international day of yoga.
Today is International Day of Yoga. I know it feels like there's a day for everything now (especially considering today is also National Ride a Skateboard Day as well as National Selfie Day), but, biased as I might be, I think having yoga recognized and officially celebrated is pretty great.
Although I participated in the physical practice of yoga today (a few times), and I think it's absolutely incredible should anyone choose today to start their practice, I feel that part of celebrating this day is to focus on what yoga means as more than postures. I'll be honest, I sometimes forget that it's about way more than just going through the movements, getting stronger, challenging yourself physically. Especially in these last few weeks, I've been guilty of pushing my body physically. With no job to go to, it's been my outlet, my way to challenge myself, to show myself that I am still improving, growing - and the most tangible way to gauge that is through the physicality of the movement. But that's not necessarily the point of yoga. Although wonderful and beneficial for so many reasons, physical asana is just a small part of what yoga truly means.
I took two classes today. Although very different, they each focused on two separate principles of yoga - two principles that have been playing an increasingly important role in both my life and the world we live in today. The first is aparigraha, or non-attachment. The second is ahimsa, or non-violence. Diluting these two concepts down to just one word doesn't do either justice. There is so much behind these they'll probably each get their own post one of these days (get excited), but both resonated with me so much today it made me, for the first time in a while, really think back to why we practice yoga in the first place, and how we can use it to better ourselves and our lives.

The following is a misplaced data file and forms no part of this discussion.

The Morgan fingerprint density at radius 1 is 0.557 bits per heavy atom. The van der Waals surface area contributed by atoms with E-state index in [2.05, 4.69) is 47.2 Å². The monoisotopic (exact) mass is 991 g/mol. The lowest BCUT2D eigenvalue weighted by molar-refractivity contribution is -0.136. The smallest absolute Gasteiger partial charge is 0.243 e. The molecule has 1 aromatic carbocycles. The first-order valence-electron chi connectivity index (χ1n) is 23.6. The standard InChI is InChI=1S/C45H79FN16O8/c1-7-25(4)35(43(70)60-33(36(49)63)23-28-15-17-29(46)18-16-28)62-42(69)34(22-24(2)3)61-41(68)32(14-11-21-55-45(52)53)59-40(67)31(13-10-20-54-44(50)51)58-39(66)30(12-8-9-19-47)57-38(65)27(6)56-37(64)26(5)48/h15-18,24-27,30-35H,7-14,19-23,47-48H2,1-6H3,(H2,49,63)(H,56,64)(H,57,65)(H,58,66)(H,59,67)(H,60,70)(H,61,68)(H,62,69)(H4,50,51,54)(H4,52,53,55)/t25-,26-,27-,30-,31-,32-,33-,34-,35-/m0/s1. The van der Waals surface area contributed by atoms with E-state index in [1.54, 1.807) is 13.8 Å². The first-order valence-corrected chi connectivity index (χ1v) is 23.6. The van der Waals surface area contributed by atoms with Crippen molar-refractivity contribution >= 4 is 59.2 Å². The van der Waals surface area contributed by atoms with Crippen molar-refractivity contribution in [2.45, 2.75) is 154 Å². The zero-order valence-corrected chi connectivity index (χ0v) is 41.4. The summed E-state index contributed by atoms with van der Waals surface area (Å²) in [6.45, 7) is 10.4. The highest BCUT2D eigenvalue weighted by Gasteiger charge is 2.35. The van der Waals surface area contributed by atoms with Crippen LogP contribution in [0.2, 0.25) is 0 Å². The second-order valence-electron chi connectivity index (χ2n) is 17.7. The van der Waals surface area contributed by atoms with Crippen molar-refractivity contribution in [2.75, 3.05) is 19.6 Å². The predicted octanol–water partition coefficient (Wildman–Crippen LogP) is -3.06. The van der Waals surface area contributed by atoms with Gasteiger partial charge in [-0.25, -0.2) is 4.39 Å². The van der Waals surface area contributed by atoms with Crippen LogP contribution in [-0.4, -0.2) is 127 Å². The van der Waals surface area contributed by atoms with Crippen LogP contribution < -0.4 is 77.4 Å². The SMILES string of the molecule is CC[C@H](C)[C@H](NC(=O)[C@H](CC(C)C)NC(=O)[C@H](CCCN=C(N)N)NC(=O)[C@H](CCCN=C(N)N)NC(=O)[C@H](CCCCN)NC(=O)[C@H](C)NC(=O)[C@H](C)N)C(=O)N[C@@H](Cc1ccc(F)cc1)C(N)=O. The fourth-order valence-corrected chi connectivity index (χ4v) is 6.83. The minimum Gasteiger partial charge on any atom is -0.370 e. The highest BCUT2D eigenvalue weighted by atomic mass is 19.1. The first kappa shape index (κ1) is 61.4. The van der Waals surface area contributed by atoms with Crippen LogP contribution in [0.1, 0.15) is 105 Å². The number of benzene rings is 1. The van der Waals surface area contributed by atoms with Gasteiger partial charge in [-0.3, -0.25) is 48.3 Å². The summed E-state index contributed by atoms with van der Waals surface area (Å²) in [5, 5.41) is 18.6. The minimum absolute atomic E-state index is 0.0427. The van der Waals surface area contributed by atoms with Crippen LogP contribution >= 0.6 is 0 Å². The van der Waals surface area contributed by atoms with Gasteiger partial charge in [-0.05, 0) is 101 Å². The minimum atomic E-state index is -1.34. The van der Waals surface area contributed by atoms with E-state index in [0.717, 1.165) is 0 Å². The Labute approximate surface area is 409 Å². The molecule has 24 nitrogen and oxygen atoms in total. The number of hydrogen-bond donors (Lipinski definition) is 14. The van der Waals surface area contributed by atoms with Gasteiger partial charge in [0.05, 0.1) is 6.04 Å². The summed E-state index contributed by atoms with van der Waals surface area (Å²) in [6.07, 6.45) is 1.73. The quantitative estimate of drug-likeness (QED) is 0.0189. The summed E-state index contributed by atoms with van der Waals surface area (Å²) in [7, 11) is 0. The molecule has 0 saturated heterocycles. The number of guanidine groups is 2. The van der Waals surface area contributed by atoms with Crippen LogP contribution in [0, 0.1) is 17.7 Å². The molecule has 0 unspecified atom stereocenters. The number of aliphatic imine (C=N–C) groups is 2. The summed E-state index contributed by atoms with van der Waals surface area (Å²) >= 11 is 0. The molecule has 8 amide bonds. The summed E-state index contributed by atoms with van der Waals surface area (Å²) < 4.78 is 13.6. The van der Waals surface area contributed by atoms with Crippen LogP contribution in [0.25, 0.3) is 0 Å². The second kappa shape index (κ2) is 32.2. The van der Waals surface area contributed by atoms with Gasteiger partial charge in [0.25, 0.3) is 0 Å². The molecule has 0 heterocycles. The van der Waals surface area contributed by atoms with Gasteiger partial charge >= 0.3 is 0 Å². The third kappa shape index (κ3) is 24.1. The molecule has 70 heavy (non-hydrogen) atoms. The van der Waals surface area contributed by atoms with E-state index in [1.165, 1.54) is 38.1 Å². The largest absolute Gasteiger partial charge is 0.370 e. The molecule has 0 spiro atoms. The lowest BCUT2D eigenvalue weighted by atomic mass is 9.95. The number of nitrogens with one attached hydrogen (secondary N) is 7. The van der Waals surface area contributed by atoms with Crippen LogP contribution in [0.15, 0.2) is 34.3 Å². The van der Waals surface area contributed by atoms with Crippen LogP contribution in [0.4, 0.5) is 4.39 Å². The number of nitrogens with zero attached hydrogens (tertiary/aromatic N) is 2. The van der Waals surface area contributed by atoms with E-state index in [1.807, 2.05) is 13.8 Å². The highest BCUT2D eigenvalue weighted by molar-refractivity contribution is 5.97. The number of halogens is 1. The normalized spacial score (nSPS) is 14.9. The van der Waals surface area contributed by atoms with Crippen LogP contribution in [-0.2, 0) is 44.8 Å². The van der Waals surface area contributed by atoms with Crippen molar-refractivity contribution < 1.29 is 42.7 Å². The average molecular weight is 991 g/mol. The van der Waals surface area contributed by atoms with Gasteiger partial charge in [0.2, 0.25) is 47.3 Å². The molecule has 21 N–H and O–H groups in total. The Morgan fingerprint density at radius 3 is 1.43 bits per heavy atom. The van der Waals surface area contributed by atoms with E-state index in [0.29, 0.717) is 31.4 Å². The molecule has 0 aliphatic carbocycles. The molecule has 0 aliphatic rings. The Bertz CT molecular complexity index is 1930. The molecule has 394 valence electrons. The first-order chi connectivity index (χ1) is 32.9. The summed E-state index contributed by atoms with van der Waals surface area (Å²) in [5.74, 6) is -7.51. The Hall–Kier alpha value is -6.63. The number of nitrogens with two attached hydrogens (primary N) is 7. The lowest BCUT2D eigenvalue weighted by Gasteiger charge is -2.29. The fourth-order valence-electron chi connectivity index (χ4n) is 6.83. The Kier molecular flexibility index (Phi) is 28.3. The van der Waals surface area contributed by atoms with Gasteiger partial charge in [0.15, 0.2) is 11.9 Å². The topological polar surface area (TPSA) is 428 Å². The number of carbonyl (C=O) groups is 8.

The first concept - aparigraha - essentially means non-attachment. This concept has come up a few times during conversations with friends in recent days, and I think it's something that all of us struggle with at some point or another. Personally, this is a huge challenge for me day in and day out. Trying to stay unattached to the outcome of interviews, to stay unattached from relationships that might not be the healthiest, to stay unattached from the idea of who we are and what we should be at any given point in life. This feeling that I should be in a certain job, at a certain level, in a certain kind of relationship, in a certain kind of apartment is hard to detach from. It's how we are raised, what we're taught from social media, in conversation with friends. Expectations, which I've written about before, are constant, and they are overwhelming, so this concept of letting go of what isn't for you is crucial for our survival in today's society. To get through the disappointment, the heartbreak, the days that just don't seem to go our way, it's important to unattach, to recognize that some things just aren't meant to be, and thats ok. Just think how much happier we could be if we take the time to separate what's ours, and what's meant to be ours, from what isn't. To not internalize every let down. This was just what I needed this morning - the practice of yoga reminding me to let go of what's not mine, and to let go of ideas on what I think should be mine.